Click here for more wonderful videos and interviews from Aerospace Education Live!

https://www.youtube.com/channel/UC1fdEUjadIy2HygiLGnph3g

A Legacy of Letters

Letters from long ago intrigue me. Whether they be written by my pilot, from an alert- shack at a South Vietnam airbase in 1965, or one penned by my grandfather to my grandmother in the 1890s, the writers’ voices bring them back to life better than any other scrapbook could. Photographs talk, but letters shout.  

I’m a saver of old family letters and memorabilia.  My cousin once told me, “Sarajane, every family has an historian, and you’re it, kid.” I never met my maternal grandparents, Bill and Matea Nolan, so it was doubly satisfying to read his love letter to her, when on June 18, 1893, he wrote, “…I am going to a little stag party tonight. There is no pleasure in anything for me anymore except to be by your side. I have a great many more things to talk about but must wait until we meet again which will be soon. Then I am yours, forever. W.I. Nolan, Ergo Amo Te {I Love You}.”

My husband, Bernie, survived the Vietnam War and so did his many, detailed letters. As a 26-year-old fighter pilot, knowing there was a good chance he may not return, he didn’t rein in his emotions as he did later in life. His words spilled out and captured me, and I read them over and over. Just having his latest letter in the pocket of my robe made me feel close to him. One pilot I knew rarely wrote home. His wife seemed fine with it, but this baffled me. Once Bernie and I were together again, there were other ways to communicate. I stowed his letters in a tin box on a basement shelf, and didn’t revisit them until after he died, 47 years later.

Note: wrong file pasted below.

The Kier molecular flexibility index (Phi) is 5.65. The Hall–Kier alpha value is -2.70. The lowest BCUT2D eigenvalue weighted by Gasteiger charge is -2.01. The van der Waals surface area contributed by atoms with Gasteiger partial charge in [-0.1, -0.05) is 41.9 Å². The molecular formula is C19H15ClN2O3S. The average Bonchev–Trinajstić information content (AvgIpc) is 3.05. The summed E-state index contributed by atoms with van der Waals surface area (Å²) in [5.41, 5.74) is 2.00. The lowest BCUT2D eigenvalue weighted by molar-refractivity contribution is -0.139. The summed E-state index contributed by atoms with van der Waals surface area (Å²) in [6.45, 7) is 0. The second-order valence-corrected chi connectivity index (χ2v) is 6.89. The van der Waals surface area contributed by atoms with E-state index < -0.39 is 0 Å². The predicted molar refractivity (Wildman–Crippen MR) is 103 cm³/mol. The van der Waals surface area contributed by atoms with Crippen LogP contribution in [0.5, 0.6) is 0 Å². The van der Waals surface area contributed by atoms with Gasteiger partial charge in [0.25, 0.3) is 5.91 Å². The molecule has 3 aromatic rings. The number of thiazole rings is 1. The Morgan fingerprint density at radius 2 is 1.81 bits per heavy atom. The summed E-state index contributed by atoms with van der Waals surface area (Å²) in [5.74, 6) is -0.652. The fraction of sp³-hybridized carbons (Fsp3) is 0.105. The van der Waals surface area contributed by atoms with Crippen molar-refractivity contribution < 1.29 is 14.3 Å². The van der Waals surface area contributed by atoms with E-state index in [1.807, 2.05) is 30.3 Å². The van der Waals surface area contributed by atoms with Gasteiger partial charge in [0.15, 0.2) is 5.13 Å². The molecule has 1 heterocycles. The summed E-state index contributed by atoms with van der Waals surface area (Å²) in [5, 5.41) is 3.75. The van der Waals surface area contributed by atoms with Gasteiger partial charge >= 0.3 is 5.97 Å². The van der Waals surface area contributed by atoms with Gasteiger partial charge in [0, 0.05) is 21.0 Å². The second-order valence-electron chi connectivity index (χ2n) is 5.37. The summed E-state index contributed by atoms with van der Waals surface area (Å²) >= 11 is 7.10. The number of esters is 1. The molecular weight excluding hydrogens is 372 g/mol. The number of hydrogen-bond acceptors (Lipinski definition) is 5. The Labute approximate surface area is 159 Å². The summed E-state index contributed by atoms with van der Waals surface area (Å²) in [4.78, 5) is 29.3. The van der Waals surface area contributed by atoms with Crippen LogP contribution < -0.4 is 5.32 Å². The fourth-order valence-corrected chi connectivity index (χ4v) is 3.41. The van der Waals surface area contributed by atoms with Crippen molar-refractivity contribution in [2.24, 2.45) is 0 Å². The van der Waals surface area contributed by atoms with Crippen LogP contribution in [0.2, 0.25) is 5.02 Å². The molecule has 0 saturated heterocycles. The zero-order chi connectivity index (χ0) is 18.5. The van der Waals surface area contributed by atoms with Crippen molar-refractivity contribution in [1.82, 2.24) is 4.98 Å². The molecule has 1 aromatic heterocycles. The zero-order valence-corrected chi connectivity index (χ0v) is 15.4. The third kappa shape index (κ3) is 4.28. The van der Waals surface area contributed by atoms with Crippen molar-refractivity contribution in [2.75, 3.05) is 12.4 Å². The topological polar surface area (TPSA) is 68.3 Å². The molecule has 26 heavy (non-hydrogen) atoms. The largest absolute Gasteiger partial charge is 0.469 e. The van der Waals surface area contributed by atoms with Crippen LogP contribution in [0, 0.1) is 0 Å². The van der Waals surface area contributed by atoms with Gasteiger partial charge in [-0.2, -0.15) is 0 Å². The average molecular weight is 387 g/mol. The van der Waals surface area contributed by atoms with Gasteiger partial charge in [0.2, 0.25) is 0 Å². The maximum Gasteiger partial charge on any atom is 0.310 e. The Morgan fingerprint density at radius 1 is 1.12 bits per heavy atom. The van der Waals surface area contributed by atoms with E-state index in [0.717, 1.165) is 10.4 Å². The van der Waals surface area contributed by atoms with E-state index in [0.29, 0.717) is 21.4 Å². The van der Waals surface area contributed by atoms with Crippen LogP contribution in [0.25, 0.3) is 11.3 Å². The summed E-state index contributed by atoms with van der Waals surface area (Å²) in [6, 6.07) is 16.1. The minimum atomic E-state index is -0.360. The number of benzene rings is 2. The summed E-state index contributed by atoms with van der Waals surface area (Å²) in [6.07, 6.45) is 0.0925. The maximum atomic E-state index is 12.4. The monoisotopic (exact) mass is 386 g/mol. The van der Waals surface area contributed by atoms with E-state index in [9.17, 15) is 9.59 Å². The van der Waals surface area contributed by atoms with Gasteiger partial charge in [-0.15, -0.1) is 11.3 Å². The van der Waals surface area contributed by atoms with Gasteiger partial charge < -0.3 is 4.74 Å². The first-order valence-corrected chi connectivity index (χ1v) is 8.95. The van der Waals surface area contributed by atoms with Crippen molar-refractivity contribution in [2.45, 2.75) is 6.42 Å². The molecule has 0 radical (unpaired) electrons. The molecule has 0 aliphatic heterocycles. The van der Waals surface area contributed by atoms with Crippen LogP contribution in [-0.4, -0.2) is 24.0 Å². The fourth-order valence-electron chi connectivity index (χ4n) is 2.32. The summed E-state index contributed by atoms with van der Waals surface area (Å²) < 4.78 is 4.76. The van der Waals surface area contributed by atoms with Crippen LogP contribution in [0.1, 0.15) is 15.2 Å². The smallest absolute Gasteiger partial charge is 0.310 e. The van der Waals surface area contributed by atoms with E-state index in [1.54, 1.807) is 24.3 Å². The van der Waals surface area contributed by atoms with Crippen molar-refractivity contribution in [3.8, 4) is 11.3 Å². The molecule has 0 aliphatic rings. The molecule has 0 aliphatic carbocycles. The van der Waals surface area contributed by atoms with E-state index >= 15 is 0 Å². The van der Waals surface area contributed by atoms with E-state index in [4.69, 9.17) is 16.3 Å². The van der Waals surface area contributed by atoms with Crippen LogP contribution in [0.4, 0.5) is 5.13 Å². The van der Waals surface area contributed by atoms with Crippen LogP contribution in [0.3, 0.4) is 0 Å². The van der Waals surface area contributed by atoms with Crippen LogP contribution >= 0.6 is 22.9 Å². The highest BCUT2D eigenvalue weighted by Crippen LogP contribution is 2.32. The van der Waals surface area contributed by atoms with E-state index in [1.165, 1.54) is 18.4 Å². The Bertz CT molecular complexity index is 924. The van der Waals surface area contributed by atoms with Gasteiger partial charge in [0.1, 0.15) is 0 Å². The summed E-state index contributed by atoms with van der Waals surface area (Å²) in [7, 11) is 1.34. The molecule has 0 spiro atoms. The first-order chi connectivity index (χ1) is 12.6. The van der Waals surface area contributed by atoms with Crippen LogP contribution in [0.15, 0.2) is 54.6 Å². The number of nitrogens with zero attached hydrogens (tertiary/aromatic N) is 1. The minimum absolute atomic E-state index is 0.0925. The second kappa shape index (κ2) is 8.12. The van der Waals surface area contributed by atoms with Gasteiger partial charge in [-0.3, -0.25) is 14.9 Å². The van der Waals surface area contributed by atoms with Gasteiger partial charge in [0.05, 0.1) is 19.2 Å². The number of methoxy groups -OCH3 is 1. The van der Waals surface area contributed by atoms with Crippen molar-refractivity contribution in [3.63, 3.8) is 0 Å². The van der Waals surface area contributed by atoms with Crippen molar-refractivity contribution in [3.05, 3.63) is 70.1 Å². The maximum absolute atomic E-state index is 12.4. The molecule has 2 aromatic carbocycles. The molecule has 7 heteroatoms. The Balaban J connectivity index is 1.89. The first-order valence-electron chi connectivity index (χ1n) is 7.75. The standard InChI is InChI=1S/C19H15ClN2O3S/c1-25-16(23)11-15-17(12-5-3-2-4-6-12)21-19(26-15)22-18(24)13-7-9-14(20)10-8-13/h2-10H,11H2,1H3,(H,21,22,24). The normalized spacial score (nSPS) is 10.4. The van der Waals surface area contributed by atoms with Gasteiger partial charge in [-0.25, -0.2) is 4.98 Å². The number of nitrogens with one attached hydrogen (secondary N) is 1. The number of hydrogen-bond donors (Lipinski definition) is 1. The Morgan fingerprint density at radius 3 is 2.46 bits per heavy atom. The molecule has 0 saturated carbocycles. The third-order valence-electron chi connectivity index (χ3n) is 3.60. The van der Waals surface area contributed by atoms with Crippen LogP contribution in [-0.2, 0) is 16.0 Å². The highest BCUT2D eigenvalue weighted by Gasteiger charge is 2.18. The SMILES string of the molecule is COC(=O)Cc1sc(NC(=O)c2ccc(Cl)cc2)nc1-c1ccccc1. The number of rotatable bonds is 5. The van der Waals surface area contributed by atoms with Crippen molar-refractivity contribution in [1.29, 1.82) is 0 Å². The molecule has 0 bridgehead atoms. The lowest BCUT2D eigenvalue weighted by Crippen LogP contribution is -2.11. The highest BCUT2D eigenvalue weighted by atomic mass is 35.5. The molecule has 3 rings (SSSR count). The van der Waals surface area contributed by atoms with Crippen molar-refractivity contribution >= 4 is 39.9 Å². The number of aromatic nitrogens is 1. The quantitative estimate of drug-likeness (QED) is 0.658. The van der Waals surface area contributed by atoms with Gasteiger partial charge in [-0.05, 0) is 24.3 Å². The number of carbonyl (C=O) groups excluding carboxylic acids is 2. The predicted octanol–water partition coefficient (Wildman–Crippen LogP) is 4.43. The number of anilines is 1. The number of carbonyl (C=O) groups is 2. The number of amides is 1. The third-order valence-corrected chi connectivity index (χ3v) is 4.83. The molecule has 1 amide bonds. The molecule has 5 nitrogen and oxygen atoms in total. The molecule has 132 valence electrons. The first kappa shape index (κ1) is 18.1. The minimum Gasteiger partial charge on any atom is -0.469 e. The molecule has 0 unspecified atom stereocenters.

When I reread Bernie’s war letters, that peppy, 1st Lieutenant came back to me, as did my memories of those turbulent 60s, and our adventurous marriage that began at the beginning of the decade.  I wanted my grandkids to see him as I once did, the grandpa they never knew as a young man, against the backdrop of a war they’d only read about in school.

 Stoked by my war letters, I harnessed my new-found energy onto the page in 2013 and began creating a memoir of our life together. As the recollections began to grow, chapter to chapter, so did my gratitude.  

 Seven years later, my memoir has become a reality, inspired by my pilot’s letters and my desire to soften my grief by creating something of value. 

My Pilot: A Story of War, Love, and ALS

The highly anticipated autobiographical memoir My Pilot: A Story of War, Love, and ALS from author Sarajane Giere is available today!

Within the pages of this unique memoir from a military wife’s perspective, Sarajane frankly recounts her life with her husband from the their marriage, through the Vietnam War, and ultimately to his death as a result of ALS.

This is a heart-warming story that clearly illustrates their bond through time and distance.

BUY YOUR COPY TODAY!

Cover Art for My Pilot is Released!

Imzadi Publishing is proud to present the new cover art for
My Pilot: A Story of War, Love, and ALS

Coming your way November, 2020!

“Through sickness and in health…”

Sarajane Giere offers a uniquely intimate glimpse into the life of a military wife as she tells the story of her fighter pilot husband, Bernie, a Vietnam Veteran who flew 214 combat missions in the Vietnam War and served twenty-five years in the Air National Guard’s world-class 106th Rescue Wing.

With searing love and explicit honesty, she recounts the terror of the Vietnam years and the lifelong sacrifices that affected her pilot’s life and death. In the telling she honors her husband, their family, and their extended military family, the community she holds dear.


This is a wonderful book, a monument to the authentic courage of a combat pilot who barely escaped the horror of imprisonment in North Vietnam, and his loving wife, who cared for him throughout the horror of ALS (Lou Gehrig’s Disease).

— John G. Hubbell, P.O.W.: A Definitive History of the American Prisoner-Of-War Experience in Vietnam, 1964-1973